The Real Russian Story

Since the election of Donald Trump as the 45th President of the United States, the media has been pushing a narrative that Russia either influenced the election in Trump’s favor or somehow colluded with him or his campaign.

However, there is a much more real, complex, and interesting “Russian Story” which is beginning to bubble to the surface.  The clues have been there for years, and some have begun to see them.

To get a picture of the real “Russian Story,” first consider Russia’s state interests:

  • Secure and maintain access to uranium for civil and military projects.
  • Grow the influence of Russia’s state nuclear company, Rosatom.
  • Protect Russia’s carbon-based fuel exports.  Oil and gas sales make up 16% of Russia’s GDP, 70% of exports, and over half of revenues to the federal budget.
  • Increase Russia’s foreign influence and power

Now, keeping these interests in mind, look back on Russian activities the past ten years or so:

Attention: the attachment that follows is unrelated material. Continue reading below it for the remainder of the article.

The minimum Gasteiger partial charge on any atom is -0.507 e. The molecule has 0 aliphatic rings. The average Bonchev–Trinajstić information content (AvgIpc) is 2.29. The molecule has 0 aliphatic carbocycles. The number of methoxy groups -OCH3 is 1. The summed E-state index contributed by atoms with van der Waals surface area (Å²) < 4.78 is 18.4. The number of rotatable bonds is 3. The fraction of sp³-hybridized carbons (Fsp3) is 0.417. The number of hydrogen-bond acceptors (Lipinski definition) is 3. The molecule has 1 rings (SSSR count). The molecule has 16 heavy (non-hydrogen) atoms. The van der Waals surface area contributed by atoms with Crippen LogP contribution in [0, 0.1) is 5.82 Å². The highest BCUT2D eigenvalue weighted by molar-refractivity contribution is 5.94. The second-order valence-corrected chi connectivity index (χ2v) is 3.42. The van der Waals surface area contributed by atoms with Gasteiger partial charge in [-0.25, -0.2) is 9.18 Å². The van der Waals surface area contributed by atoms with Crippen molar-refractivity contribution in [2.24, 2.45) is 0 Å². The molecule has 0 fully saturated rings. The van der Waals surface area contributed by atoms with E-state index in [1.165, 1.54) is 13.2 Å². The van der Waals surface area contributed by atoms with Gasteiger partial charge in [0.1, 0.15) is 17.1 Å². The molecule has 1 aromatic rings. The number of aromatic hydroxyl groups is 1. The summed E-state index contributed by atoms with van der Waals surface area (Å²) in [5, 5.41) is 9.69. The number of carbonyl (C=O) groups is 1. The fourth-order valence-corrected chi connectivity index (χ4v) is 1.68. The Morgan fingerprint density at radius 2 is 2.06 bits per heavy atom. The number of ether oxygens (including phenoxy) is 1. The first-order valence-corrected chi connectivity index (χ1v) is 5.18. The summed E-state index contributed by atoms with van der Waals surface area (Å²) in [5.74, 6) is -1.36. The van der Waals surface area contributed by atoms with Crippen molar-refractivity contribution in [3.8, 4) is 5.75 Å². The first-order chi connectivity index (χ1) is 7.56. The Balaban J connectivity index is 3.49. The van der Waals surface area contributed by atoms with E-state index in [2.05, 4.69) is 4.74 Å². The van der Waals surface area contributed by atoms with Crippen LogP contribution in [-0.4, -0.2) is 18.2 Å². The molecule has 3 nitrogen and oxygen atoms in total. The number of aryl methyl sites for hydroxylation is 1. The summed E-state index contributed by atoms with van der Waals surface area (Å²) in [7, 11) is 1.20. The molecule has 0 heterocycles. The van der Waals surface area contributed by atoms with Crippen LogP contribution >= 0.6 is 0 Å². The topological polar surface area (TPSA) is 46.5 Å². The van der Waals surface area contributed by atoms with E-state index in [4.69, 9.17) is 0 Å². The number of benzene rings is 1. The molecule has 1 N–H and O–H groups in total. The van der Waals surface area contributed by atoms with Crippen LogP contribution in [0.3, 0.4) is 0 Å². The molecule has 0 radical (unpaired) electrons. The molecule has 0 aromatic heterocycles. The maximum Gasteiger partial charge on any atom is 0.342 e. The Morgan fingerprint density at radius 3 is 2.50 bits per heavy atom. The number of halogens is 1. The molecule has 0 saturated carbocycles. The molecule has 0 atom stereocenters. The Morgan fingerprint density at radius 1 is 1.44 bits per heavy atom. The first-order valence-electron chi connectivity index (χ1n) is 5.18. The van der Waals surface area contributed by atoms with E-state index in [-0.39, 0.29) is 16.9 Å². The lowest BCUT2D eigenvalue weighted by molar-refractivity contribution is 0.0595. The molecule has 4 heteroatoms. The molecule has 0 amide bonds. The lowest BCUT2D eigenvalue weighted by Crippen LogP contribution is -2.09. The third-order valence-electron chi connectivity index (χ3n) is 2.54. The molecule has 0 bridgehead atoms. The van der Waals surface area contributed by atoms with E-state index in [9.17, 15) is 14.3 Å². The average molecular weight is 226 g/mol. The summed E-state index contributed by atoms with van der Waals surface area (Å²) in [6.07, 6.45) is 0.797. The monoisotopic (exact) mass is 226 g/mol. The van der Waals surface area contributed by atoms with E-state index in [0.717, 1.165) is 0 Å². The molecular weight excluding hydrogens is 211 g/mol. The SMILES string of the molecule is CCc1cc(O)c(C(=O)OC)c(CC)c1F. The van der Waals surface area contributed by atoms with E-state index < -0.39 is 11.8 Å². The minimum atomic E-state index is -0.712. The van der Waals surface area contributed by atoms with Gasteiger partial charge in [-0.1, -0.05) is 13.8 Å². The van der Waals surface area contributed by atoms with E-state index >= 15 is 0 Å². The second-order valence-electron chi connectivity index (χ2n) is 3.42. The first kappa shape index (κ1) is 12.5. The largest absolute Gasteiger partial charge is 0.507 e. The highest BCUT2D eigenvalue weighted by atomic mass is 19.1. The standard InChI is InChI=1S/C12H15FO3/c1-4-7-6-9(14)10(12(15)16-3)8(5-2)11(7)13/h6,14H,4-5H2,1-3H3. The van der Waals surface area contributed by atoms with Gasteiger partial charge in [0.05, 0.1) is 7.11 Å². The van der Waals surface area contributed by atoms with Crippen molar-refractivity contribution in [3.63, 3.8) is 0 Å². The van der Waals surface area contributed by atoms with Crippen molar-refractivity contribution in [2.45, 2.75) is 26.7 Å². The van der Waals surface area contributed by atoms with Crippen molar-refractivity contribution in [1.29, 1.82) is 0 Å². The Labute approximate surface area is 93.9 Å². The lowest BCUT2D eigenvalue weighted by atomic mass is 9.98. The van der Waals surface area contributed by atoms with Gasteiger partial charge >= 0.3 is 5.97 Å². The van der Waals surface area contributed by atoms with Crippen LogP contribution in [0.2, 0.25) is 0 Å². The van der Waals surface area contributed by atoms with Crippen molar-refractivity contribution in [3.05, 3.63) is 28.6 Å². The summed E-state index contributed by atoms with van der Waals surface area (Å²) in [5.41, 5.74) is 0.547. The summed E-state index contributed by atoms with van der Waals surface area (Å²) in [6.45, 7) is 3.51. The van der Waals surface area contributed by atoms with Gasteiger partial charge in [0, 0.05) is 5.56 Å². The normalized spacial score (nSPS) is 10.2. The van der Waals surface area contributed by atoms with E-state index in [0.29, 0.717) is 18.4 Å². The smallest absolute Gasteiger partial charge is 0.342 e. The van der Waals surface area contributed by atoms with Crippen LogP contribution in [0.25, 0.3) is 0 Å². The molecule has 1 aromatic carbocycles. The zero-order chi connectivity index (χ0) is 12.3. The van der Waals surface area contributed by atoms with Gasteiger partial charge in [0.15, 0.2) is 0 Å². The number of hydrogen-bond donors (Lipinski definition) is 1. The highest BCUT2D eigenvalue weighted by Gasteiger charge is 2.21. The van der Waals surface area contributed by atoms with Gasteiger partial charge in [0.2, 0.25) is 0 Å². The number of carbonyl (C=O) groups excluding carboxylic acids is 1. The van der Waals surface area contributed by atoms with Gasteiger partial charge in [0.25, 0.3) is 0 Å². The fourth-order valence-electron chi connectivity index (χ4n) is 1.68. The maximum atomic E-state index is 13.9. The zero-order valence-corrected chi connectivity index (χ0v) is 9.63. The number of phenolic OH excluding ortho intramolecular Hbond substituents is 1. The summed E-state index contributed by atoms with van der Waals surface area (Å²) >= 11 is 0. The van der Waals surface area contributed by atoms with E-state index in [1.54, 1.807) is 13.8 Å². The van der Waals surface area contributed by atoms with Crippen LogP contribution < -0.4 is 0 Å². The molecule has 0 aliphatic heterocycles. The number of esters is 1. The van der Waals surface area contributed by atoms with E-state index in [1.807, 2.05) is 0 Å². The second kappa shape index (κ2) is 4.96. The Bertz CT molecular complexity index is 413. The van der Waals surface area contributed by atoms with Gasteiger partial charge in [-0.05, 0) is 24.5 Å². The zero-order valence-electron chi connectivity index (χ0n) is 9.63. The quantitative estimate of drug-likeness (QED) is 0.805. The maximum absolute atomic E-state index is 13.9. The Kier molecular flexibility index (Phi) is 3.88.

• Russia began building nuclear reactors in Iran
  • Rosatom (Russia’s state nuclear company) purchased Uranium One, a Canadian mining company, in 2013, securing access to, and control of, additional nuclear material
  • Russia allegedly funds anti-fracking and anti-pipeline groups operating in the United States.  This ensures that the U.S. does not produce more oil and gas and thereby protect’s Russia’s own exports.

Instrumental to these Russian goals and activities was the purchase of Uranium One by Rosatom and the Iran Nuclear Deal in 2015.  As mentioned above, the Uranium One deal helped secure Russian access to uranium.  The Iran deal ensured that the planned Russian building of nuclear reactors in Iran could go ahead, all under the guise of ensuring that Iran does not use nuclear materials for weapons.  In addition, the Obama administration’s blocking of the Keystone XL Pipeline and opposition to coal and fracking served to further Russia’s economic interests (whether intended by the Obama administration or not).  Therefore, in the end, Russia was the real beneficiary of these staples of the Obama administration.